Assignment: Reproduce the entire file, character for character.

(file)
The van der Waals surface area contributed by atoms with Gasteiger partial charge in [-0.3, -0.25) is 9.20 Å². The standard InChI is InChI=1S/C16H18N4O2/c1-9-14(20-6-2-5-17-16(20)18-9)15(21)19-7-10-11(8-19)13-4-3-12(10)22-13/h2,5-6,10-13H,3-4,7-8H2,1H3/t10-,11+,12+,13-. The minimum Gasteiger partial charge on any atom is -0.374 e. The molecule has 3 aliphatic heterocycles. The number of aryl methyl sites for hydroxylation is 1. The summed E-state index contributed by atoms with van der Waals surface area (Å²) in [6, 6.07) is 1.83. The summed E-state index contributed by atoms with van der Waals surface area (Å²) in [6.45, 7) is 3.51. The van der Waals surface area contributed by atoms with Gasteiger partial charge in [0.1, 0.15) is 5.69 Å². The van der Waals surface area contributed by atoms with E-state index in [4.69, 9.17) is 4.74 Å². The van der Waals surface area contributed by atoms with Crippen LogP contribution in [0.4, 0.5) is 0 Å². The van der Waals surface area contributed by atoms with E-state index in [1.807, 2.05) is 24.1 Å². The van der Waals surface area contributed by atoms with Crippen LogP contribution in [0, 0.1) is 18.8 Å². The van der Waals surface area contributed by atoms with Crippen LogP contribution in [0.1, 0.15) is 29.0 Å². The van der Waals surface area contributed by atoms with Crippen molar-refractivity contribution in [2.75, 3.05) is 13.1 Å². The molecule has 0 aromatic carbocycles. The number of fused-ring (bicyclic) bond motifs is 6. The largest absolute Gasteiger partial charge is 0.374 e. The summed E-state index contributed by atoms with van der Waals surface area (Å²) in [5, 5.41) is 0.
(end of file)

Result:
The van der Waals surface area contributed by atoms with Gasteiger partial charge in [-0.3, -0.25) is 9.20 Å². The standard InChI is InChI=1S/C16H18N4O2/c1-9-14(20-6-2-5-17-16(20)18-9)15(21)19-7-10-11(8-19)13-4-3-12(10)22-13/h2,5-6,10-13H,3-4,7-8H2,1H3/t10-,11+,12+,13-. The minimum Gasteiger partial charge on any atom is -0.374 e. The molecule has 3 aliphatic heterocycles. The number of aryl methyl sites for hydroxylation is 1. The summed E-state index contributed by atoms with van der Waals surface area (Å²) in [6, 6.07) is 1.83. The summed E-state index contributed by atoms with van der Waals surface area (Å²) in [6.45, 7) is 3.51. The van der Waals surface area contributed by atoms with Gasteiger partial charge in [0.1, 0.15) is 5.69 Å². The van der Waals surface area contributed by atoms with E-state index in [4.69, 9.17) is 4.74 Å². The van der Waals surface area contributed by atoms with Crippen LogP contribution in [0.4, 0.5) is 0 Å². The van der Waals surface area contributed by atoms with E-state index in [1.807, 2.05) is 24.1 Å². The van der Waals surface area contributed by atoms with Crippen LogP contribution in [0, 0.1) is 18.8 Å². The van der Waals surface area contributed by atoms with Crippen LogP contribution in [0.1, 0.15) is 29.0 Å². The van der Waals surface area contributed by atoms with Crippen molar-refractivity contribution in [2.75, 3.05) is 13.1 Å². The molecule has 0 aromatic carbocycles. The number of fused-ring (bicyclic) bond motifs is 6. The largest absolute Gasteiger partial charge is 0.374 e. The summed E-state index contributed by atoms with van der Waals surface area (Å²) in [5, 5.41) is 0.